Don’t Screw Up Your Cover Letter or Resume with These Clichés

HCcliche2You’re writing the most important documents of your career — the cover letter and resume — and you tell your prospective employer that you’re a “dedicated, hard-working, goal-oriented team player.”

It may be all true — but you’re inadvertently shooting yourself in the foot.

Ouch!

Don’t use clichés, says Michael Mercer, PhD, a business psychologist, speaker and author of Job Hunting Made Easy. Whenever you’re tempted to write or utter those tired metaphors or turns of phrase, try the following on-target alternatives instead.

A better way to write it

Here’s how to turn clichés into meaningful dialogue; first, the cliché, and then another way to say it.

  • I’m goal oriented: I fulfilled my goals underbudget and quicker than planned.
  • I’m a hard worker: I billed for more services than anyone else in the department.
  • I’m a team player: I am the department liaison, and the main contact with five other departments in the organization.
  • I’m a people person. I fulfilled the organization’s mission by delivering more and better care for patients.
  • I’m detail oriented: I have been commended in my performance appraisals for delivering accurate and on-time paperwork (forms, records, billable activities).

Say it with meaning

Never, ever forget that only two words matter to a company: productivity and profit.

“The company wants to know how you can help them make more money, save money, increase productivity and save time,” says Mercer. “Everything else is window dressing.”

Don’t talk about your job activities (yawn), but about relevant work experience AND bottom-line results. Yes, healthcare is about “caring,” but it’s a business just the same, says Mercer.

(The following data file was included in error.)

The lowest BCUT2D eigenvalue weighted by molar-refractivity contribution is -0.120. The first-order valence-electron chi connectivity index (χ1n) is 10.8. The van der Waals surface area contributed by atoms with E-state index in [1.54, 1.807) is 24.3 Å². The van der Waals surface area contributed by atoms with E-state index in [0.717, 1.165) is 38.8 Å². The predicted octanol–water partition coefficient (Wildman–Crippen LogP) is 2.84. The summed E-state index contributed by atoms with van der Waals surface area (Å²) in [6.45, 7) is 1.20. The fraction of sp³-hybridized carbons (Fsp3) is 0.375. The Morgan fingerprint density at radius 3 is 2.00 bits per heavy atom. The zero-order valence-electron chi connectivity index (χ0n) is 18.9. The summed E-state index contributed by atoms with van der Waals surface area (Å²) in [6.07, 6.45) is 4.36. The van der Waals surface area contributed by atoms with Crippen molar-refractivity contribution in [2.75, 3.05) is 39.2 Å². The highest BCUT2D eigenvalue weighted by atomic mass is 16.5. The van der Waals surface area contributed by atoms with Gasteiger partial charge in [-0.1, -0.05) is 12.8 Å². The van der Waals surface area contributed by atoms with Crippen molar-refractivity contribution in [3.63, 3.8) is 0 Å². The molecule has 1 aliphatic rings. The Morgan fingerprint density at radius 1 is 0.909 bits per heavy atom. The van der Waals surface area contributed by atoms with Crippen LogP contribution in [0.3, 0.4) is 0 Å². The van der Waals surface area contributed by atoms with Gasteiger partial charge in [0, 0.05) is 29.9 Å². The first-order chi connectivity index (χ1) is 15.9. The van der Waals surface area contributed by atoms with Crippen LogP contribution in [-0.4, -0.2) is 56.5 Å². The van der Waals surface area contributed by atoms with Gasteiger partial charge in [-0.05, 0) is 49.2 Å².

“Use the verb — that explains what you’ve done –on the resume, followed by something quantitative,” he says.

Resume example

Mercer shares this example of bottom-line accomplishments from a counselor candidate. “Although you usually think of a counselor as a ‘helping professional’ and not a contributor to sales and profits, this resume shows how to present accomplishments [with] financial impact,” Mercer says.

ACCOMPLISHMENTS:

  • Increased referrals to clinic 47 percent . . . by delivering speeches and contacting referral sources.
  • Billed 24 percent more fees . . . more than any other counselor in the clinic.
  • Saved the clinic $48,000 per year . . . by reducing head count by one employee, and by replacing labor-intensive billing methods with a new, computerized billing system.
  • Reduced physician fees 62 percent . . . by negotiating a new MD contract.
  • Increased billings 19 percent . . . by marketing group counseling, which attracted a bigger client base.

Watch what you write

So while you’re jockeying for your next job, watch your words — and your candidacy will be off the hook and on a roll. After all, you’re one in a million and worth your weight in gold!

(Sorry for the clichés, but you know what we mean!)

 

About Stephanie Stephens

Stephanie Stephens is an award-winning journalist and copywriter, specializing in health and lifestyle topics, whose work has appeared in a wide variety of national consumer, custom and trade publications. She’s also the creator, executive producer and host of a multimedia channel for female baby boomers, “Mind Your Body TV.” Stephanie is based in Orange County, Calif., and when the mood strikes, New Zealand.

Comments

  1. BY Sandy Alzaidi, LCSW says:

    omg .What if I worked as a line social worker in Home Health 10 years ago and don't KNOW about any of those details??

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